Youth

by J. M. Coetzee

Hardcover, 2002

Status

Available

Genres

Publication

New York, N.Y. : Viking, 2002.

Description

Youth's narrator, a student in 1950s South Africa, has long been plotting an escape from his native country. Studying mathematics, reading poetry, saving money, he tries to ensure that when he arrives in the real world he will be prepared to experience life to its full intensity, and transform it into art. Arriving at last in London, however, he finds neither poetry nor romance. Instead he succumbs to the monotony of life as a computer programmer, from which random, loveless affairs offer no relief. Devoid of inspiration, he stops writing and begins a dark pilgrimage in which he is continually tested and continually found wanting. Set against the background of the 1960s, Youth is a remarkable portrait of a consciousness turning in on itself. J. M. Coetzee explores a young man's struggle to find his way in the world with tenderness and a fierce clarity.… (more)

User reviews

LibraryThing member dczapka
J. M. Coetzee is a strange author to me. Not unlike Cormac McCarthy, he has written books that I've loved (Disgrace) and books that I've despised (Life & Times of Michael K), and though I know he is a supremely talented writer, he's a bit up in the air in my book. So I approached Youth with caution, and while it was not a disappointment, I can't say I was overwhelmed by it either.

The story is a strange mix of fiction and nonfiction, a book that reads like a novel but seems inspired (right down to the protagonist's name, John) by the author's life. It essentially comprises the details of John's coming of age, from his early work in South Africa to his escape to and disenchantment in London, working jobs to try and support his true dream of being a poet. Along the way he has failed love affairs and laments the difficulty of the life he has chosen, meditating on literature and beauty while trying to make ends meet in a hectic, difficult city.

The problem with a narrative constructed in such a way is that it constantly feels imbalanced, as if it's trying to negotiate a middle ground between the intense personal reflection and the day-by-day grind of the plot points. It's far more interesting to hear what Coetzee's hero is thinking, but it gets bogged down in endless description of computers and offices. It never feels like the plot has any trajectory--which may be the point, since the relatively apathetic John doesn't have much of one either--but that doesn't a great story make, as it turns out.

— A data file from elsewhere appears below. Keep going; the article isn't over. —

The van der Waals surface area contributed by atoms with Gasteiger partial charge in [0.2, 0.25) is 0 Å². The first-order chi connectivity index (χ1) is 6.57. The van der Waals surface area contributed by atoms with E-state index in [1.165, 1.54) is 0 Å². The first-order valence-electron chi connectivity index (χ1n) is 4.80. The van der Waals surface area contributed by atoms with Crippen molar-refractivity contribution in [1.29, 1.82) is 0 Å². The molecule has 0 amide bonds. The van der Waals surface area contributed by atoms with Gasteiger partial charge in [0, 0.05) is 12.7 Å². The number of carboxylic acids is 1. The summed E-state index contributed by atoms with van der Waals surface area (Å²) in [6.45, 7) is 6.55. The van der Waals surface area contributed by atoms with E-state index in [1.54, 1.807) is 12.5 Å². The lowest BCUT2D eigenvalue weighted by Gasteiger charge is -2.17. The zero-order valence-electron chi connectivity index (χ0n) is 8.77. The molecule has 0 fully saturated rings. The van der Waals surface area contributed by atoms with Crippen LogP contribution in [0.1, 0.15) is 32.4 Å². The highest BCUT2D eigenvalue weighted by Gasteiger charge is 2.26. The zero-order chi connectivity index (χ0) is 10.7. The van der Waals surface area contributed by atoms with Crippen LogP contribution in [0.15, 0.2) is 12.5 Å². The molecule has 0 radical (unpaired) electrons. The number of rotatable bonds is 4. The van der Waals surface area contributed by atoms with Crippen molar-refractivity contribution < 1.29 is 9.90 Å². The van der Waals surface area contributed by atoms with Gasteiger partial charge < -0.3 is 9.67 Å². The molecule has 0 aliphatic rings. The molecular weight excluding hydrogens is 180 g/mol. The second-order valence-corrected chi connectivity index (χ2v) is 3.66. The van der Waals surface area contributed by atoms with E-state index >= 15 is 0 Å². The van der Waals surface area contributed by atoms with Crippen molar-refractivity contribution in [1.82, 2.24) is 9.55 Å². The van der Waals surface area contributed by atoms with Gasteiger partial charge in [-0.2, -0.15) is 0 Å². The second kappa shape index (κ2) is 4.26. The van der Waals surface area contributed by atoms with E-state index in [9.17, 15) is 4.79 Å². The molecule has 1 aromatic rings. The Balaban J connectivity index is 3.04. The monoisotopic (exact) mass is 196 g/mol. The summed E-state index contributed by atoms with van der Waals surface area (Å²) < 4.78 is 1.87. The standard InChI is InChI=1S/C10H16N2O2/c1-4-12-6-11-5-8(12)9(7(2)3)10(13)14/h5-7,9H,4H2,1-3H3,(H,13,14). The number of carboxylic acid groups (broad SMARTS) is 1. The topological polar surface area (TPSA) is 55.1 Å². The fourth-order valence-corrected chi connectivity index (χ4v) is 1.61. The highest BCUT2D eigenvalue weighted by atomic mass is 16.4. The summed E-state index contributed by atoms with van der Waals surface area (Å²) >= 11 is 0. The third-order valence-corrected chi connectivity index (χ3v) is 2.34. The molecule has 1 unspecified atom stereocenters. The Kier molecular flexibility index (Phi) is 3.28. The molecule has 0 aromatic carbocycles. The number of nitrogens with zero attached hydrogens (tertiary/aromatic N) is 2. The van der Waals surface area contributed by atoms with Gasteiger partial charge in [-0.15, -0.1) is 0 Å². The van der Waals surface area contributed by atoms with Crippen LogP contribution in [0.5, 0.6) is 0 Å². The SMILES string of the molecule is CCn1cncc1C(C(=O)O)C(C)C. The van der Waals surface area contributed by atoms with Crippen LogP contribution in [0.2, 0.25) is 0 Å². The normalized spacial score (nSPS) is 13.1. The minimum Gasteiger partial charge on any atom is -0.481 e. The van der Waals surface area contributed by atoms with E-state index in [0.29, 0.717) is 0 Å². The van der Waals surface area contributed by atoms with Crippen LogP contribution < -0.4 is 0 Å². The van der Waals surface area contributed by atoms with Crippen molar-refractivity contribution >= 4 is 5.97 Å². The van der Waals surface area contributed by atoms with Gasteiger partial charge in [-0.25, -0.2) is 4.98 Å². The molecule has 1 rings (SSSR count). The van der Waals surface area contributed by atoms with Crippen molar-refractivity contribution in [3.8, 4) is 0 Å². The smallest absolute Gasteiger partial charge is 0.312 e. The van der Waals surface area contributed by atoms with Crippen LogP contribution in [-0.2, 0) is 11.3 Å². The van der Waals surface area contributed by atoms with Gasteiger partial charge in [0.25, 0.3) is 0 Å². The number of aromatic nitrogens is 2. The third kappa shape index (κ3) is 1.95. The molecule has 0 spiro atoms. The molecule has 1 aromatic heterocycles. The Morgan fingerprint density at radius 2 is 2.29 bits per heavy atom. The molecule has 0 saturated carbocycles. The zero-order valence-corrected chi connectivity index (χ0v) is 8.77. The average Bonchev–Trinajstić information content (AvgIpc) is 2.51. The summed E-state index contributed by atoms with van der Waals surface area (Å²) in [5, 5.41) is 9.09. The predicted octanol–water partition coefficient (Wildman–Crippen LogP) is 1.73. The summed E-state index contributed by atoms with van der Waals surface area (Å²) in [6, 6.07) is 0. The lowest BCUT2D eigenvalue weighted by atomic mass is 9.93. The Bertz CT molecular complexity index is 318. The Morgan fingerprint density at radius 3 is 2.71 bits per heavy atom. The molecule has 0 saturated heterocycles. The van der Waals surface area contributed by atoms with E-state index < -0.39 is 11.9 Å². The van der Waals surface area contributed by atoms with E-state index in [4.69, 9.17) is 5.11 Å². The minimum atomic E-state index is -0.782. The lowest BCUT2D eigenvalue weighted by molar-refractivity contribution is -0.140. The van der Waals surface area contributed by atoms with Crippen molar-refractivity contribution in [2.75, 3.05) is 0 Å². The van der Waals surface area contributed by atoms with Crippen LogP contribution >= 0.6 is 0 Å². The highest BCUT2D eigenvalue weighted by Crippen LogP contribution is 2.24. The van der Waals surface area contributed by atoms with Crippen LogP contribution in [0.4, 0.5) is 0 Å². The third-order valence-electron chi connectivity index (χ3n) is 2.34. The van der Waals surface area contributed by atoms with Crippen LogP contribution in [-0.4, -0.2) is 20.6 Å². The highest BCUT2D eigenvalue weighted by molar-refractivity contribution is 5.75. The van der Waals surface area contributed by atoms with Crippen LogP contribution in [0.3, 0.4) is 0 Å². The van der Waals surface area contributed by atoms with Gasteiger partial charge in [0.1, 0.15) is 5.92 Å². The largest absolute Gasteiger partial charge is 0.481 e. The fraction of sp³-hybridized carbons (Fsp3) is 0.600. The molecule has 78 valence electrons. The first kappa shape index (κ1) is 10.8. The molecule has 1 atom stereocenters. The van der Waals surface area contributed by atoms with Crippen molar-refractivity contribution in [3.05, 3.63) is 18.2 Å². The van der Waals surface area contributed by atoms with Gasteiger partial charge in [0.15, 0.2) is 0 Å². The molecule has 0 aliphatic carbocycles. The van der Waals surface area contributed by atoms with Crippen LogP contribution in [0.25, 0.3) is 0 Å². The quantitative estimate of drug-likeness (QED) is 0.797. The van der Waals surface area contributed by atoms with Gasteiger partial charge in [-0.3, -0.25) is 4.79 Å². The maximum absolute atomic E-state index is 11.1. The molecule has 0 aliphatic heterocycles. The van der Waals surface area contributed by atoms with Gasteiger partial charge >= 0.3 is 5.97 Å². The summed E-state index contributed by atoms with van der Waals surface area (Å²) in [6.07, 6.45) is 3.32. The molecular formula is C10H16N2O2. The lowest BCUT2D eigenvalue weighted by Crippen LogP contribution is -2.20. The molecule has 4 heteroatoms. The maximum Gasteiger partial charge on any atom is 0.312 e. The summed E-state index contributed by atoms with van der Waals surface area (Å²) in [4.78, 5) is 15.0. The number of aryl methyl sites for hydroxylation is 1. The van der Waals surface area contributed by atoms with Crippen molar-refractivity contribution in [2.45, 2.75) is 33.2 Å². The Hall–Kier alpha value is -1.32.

Thematically, the novel is greater than the sum of its parts. It feels natural to take love, sex, and poetry and constantly meld them throughout the work, and for the most part the effect of these images are clear and not forced. It seems a bit of stretch late in the work when John blames his failings in life on his insufficiencies in the bedroom, but it's also consistent with the mentality of a man his age. And despite being a reflection on life in the 1960s, the vaguely emo-ish tone of the text (which was written in 2002) feels contemporary enough to work.

All told, Youth is a bleak and fairly depressing look at Coetzee's early life, but it has its share of satisfying moments. Those looking for a clear arc from start to finish will likely be irritated--and while I don't know if reading Boyhood (Scenes from Provincial Life) first makes this any more coherent, it's still an engaging and honest look at one's own trials and tribulations.
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LibraryThing member John
Not, in my view, one of Coetzee's better works. This is a bildungsroman set in the 1960s in London. The narrator, John, is from South Africa and he wants to become an artist and writer. He does, however, suffer from an "impasse of spirit". He basically let's life wash over himself.
He is too concentrated on what he thinks is the atmosphere (struggle, misery) required to be a great artist, but spends precious little time on the actual production of anything artistic.

Similarly, he believes that the right woman will see inside his exterior, appreciate his genius and serve to open it even further...but in the meantime he is an indifferent lover who realizes that his sex life is dull and unimaginative at best: "He is well aware that his failure as a writer and his failure as a lover are so closely parallel that they might as well be the same thing....What more is required than a kind of stupid, insensitive doggedness as lover, as writer, together with a readiness to fail and fail again?"